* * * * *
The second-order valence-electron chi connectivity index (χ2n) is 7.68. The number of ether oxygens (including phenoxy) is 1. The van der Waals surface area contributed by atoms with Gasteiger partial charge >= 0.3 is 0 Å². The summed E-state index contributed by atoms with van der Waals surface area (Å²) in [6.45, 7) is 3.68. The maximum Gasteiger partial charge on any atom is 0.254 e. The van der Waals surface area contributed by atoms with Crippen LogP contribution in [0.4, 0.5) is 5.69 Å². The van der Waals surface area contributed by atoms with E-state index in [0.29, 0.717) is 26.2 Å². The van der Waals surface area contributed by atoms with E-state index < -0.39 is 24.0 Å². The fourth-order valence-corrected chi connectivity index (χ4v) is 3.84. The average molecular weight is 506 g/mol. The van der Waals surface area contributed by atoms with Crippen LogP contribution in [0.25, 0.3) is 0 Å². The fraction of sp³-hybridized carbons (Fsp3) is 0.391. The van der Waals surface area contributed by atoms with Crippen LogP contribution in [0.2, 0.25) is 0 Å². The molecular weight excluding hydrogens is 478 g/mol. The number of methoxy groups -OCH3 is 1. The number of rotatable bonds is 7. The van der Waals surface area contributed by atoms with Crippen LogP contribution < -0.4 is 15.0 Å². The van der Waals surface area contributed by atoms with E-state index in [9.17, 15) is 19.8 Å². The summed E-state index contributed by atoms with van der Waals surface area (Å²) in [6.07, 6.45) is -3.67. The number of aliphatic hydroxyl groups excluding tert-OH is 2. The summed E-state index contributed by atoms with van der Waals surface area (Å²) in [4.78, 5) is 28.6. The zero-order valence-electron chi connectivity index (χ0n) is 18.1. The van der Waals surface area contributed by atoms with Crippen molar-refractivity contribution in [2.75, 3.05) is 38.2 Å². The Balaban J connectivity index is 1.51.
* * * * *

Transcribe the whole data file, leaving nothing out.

The second-order valence-electron chi connectivity index (χ2n) is 7.68. The number of ether oxygens (including phenoxy) is 1. The van der Waals surface area contributed by atoms with Gasteiger partial charge >= 0.3 is 0 Å². The summed E-state index contributed by atoms with van der Waals surface area (Å²) in [6.45, 7) is 3.68. The maximum Gasteiger partial charge on any atom is 0.254 e. The van der Waals surface area contributed by atoms with Crippen LogP contribution in [0.4, 0.5) is 5.69 Å². The van der Waals surface area contributed by atoms with E-state index in [0.29, 0.717) is 26.2 Å². The van der Waals surface area contributed by atoms with E-state index < -0.39 is 24.0 Å². The fourth-order valence-corrected chi connectivity index (χ4v) is 3.84. The average molecular weight is 506 g/mol. The van der Waals surface area contributed by atoms with Crippen LogP contribution in [0.25, 0.3) is 0 Å². The fraction of sp³-hybridized carbons (Fsp3) is 0.391. The van der Waals surface area contributed by atoms with Crippen LogP contribution in [0.2, 0.25) is 0 Å². The molecular weight excluding hydrogens is 478 g/mol. The number of methoxy groups -OCH3 is 1. The number of rotatable bonds is 7. The van der Waals surface area contributed by atoms with Crippen LogP contribution < -0.4 is 15.0 Å². The van der Waals surface area contributed by atoms with E-state index in [9.17, 15) is 19.8 Å². The summed E-state index contributed by atoms with van der Waals surface area (Å²) in [6.07, 6.45) is -3.67. The number of aliphatic hydroxyl groups excluding tert-OH is 2. The summed E-state index contributed by atoms with van der Waals surface area (Å²) in [4.78, 5) is 28.6. The zero-order valence-electron chi connectivity index (χ0n) is 18.1. The van der Waals surface area contributed by atoms with Crippen molar-refractivity contribution in [2.75, 3.05) is 38.2 Å². The Balaban J connectivity index is 1.51.